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Tories finding Birmingham a tough nut to crack, but glimmer of hope for 2018

Tories finding Birmingham a tough nut to crack, but glimmer of hope for 2018

🕔22.Jun 2016

The Conservative party share of the vote at this year’s Birmingham city council elections fell to the lowest level since the late 1990s, but there remains a glimmer of hope for the Tories in 2018 when all of the seats on a new-look council will be contested, writes Paul Dale.

Across Birmingham as a whole on May 5 the Conservatives did not perform as well as the party nationally, while Labour did rather better than the national trend, picking up two seats and extending its majority in the council chamber from 36 to 40.

A statistical analysis compiled by city council policy executive Tony Smith shows that the Tories ended up with 22.8 per cent of the Birmingham vote, the Liberal Democrats were on 13.3 per cent, UKIP were on 7.7 per cent, and Labour was on 50.7 per cent.

The last time the Conservatives fared so badly in Birmingham was in 1999 when Labour cashed in on the popularity of Tony Blair’s first government. By contrast, only eight years ago the Conservative share of the vote in Birmingham hit 49 per cent, and has been falling steadily ever since.

Based on the 2012 elections, the last time these seats were contested, there was a swing of just under half a per cent from Conservative to Labour – a surprising result given that Labour was defending the seats it won in 2012 when the party enjoyed its best Birmingham election performance for 30 years and regained control of the council from a Tory-Liberal Democrat coalition.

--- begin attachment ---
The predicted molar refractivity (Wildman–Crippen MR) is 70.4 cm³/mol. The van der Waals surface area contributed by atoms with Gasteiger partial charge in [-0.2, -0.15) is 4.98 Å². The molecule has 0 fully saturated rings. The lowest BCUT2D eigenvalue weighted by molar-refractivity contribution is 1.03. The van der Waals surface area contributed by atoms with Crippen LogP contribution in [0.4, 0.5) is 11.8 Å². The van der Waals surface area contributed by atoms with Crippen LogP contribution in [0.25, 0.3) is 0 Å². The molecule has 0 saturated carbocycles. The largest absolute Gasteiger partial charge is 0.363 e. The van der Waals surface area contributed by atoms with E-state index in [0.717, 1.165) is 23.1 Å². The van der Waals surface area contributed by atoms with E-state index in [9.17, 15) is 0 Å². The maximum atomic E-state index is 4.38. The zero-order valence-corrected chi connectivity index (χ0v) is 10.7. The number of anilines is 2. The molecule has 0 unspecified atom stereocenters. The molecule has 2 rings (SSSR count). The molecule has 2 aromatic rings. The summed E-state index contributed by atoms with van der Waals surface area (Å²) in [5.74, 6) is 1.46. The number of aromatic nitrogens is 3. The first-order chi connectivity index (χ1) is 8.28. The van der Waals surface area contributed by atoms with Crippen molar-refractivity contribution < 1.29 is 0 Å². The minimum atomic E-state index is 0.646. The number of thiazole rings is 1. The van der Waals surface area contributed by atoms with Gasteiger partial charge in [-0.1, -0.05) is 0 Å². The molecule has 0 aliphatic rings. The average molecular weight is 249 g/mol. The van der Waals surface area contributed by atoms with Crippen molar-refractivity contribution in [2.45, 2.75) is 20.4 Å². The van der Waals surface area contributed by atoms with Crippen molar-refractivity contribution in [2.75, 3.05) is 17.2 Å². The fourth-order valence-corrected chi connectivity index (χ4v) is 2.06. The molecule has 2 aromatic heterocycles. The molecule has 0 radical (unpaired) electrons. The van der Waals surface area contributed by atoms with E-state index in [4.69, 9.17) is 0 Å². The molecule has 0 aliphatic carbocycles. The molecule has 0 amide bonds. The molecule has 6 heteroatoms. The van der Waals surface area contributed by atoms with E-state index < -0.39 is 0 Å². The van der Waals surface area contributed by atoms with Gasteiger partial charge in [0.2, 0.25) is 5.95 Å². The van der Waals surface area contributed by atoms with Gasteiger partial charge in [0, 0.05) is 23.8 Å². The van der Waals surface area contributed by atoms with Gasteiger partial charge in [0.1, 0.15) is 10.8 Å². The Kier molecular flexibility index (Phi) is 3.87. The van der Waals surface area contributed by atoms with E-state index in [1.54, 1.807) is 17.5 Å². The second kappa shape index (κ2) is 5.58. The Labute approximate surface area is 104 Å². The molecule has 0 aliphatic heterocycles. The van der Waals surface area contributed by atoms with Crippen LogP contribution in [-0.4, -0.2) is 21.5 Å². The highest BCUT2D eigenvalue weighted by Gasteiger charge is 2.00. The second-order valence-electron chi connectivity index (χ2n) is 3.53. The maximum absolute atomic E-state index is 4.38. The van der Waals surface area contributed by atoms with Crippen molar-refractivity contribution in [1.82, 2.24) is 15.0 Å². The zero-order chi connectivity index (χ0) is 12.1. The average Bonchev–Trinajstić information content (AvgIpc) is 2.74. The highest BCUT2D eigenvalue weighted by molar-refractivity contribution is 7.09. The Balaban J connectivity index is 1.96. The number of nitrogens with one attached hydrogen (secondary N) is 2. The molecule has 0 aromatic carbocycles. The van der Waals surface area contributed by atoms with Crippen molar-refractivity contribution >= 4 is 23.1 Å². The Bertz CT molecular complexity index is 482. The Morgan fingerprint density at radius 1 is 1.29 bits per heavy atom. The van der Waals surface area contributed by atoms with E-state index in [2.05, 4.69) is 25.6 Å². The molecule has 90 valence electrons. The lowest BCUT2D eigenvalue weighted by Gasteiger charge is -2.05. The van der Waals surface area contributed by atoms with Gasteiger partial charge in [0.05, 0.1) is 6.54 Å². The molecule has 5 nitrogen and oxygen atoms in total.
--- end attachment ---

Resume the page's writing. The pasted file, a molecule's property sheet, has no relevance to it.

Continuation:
The sweeping successes of 2012 meant that there were few seats left for Labour to win and many with a relatively low majority which were targets for the opposition parties. The party went into the 2016 polls under new council leader John Clancy privately conceding it might lose two or three seats. Holding all seats and gaining two was way above the top end of expectations.

Based on the 2015 elections, the swing from Conservative to Labour in 2016 was 4.4 per cent.

The 2016 Birmingham city council elections confirmed popular political mythology that local government election results tend to move against the party of government. It was expected that the Conservatives might struggle, but on the other hand Labour nationally went into the local elections with plummeting opinion poll ratings following the election of Jeremy Corbyn as party leader.

The Conservatives in Birmingham failed to win any of their target seats on the council, and lost just the one seat in Weoley. Labour’s other gain came from the Liberal Democrats in Springfield.

There were some significant local variations particularly in the north of the city that ought to set Labour alarm bells ringing for the all-out elections in 2018 when the size of the council will be reduced from 120 to 101 members and ward boundaries radically redrawn.

Significant swings were recorded from Labour to the Conservatives in Kingstanding (8%), Tyburn (6%) and Erdington (5%). These wards are in the heart of the Erdington parliamentary constituency where Tory council group leader Robert Alden is likely to be the candidate at the 2020 General Election.

The Conservatives have been making ground against Labour here at council elections for a number of years and all of the signs are that Erdington may be a rather more marginal seat in 2020 than most people expect.

The largest swings from the Conservatives to Labour between 2015 and 2016 were in Sutton Vesey (18%), Shard End (13%), Moseley and Kings Heath (9%), Brandwood (8%), Billesley, Hodge Hill (both 7%) and Handsworth Wood (6%).

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